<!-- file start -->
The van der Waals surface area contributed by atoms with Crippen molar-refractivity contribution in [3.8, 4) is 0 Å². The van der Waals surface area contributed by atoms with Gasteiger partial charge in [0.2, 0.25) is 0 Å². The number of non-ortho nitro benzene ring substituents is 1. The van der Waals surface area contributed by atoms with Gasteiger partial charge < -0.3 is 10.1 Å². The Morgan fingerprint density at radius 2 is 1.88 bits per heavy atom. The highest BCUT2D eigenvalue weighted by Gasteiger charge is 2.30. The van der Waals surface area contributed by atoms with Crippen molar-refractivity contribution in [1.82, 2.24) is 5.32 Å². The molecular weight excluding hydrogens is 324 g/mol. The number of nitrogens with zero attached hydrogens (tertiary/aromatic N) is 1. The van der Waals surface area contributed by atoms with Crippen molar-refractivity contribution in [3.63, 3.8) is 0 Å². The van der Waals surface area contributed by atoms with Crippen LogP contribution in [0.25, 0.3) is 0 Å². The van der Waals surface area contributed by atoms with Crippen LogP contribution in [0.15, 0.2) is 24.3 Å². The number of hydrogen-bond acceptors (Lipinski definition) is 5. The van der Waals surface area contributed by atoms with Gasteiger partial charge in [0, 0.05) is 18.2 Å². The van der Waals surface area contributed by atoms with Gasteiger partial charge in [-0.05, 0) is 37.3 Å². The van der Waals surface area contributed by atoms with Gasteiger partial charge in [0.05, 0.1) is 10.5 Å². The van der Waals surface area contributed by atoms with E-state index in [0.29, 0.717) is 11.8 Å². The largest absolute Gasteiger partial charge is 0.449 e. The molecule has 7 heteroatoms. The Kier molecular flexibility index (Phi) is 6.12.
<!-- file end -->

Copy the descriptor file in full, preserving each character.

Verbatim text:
The van der Waals surface area contributed by atoms with Crippen molar-refractivity contribution in [3.8, 4) is 0 Å². The van der Waals surface area contributed by atoms with Gasteiger partial charge in [0.2, 0.25) is 0 Å². The number of non-ortho nitro benzene ring substituents is 1. The van der Waals surface area contributed by atoms with Gasteiger partial charge < -0.3 is 10.1 Å². The Morgan fingerprint density at radius 2 is 1.88 bits per heavy atom. The highest BCUT2D eigenvalue weighted by Gasteiger charge is 2.30. The van der Waals surface area contributed by atoms with Crippen molar-refractivity contribution in [1.82, 2.24) is 5.32 Å². The molecular weight excluding hydrogens is 324 g/mol. The number of nitrogens with zero attached hydrogens (tertiary/aromatic N) is 1. The van der Waals surface area contributed by atoms with Crippen molar-refractivity contribution in [3.63, 3.8) is 0 Å². The van der Waals surface area contributed by atoms with Crippen LogP contribution in [0.25, 0.3) is 0 Å². The van der Waals surface area contributed by atoms with Crippen LogP contribution in [0.15, 0.2) is 24.3 Å². The number of hydrogen-bond acceptors (Lipinski definition) is 5. The van der Waals surface area contributed by atoms with Gasteiger partial charge in [0, 0.05) is 18.2 Å². The van der Waals surface area contributed by atoms with Gasteiger partial charge in [-0.05, 0) is 37.3 Å². The van der Waals surface area contributed by atoms with Gasteiger partial charge in [0.05, 0.1) is 10.5 Å². The van der Waals surface area contributed by atoms with E-state index in [0.29, 0.717) is 11.8 Å². The largest absolute Gasteiger partial charge is 0.449 e. The molecule has 7 heteroatoms. The Kier molecular flexibility index (Phi) is 6.12.